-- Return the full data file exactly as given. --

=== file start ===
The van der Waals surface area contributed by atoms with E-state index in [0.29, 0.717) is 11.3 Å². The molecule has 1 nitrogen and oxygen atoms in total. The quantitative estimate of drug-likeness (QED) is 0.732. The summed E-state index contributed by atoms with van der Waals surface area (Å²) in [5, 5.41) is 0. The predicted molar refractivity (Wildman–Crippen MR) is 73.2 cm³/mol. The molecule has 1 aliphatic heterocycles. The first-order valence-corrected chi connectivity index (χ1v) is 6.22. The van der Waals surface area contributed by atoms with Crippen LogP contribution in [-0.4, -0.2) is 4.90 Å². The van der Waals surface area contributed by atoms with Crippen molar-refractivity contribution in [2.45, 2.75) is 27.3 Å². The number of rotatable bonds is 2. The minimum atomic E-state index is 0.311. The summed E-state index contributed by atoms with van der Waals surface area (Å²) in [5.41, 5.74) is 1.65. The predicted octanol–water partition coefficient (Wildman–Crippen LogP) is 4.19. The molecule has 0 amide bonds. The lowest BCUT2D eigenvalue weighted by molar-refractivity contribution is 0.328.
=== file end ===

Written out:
The van der Waals surface area contributed by atoms with E-state index in [0.29, 0.717) is 11.3 Å². The molecule has 1 nitrogen and oxygen atoms in total. The quantitative estimate of drug-likeness (QED) is 0.732. The summed E-state index contributed by atoms with van der Waals surface area (Å²) in [5, 5.41) is 0. The predicted molar refractivity (Wildman–Crippen MR) is 73.2 cm³/mol. The molecule has 1 aliphatic heterocycles. The first-order valence-corrected chi connectivity index (χ1v) is 6.22. The van der Waals surface area contributed by atoms with Crippen LogP contribution in [-0.4, -0.2) is 4.90 Å². The van der Waals surface area contributed by atoms with Crippen molar-refractivity contribution in [2.45, 2.75) is 27.3 Å². The number of rotatable bonds is 2. The minimum atomic E-state index is 0.311. The summed E-state index contributed by atoms with van der Waals surface area (Å²) in [5.41, 5.74) is 1.65. The predicted octanol–water partition coefficient (Wildman–Crippen LogP) is 4.19. The molecule has 0 amide bonds. The lowest BCUT2D eigenvalue weighted by molar-refractivity contribution is 0.328.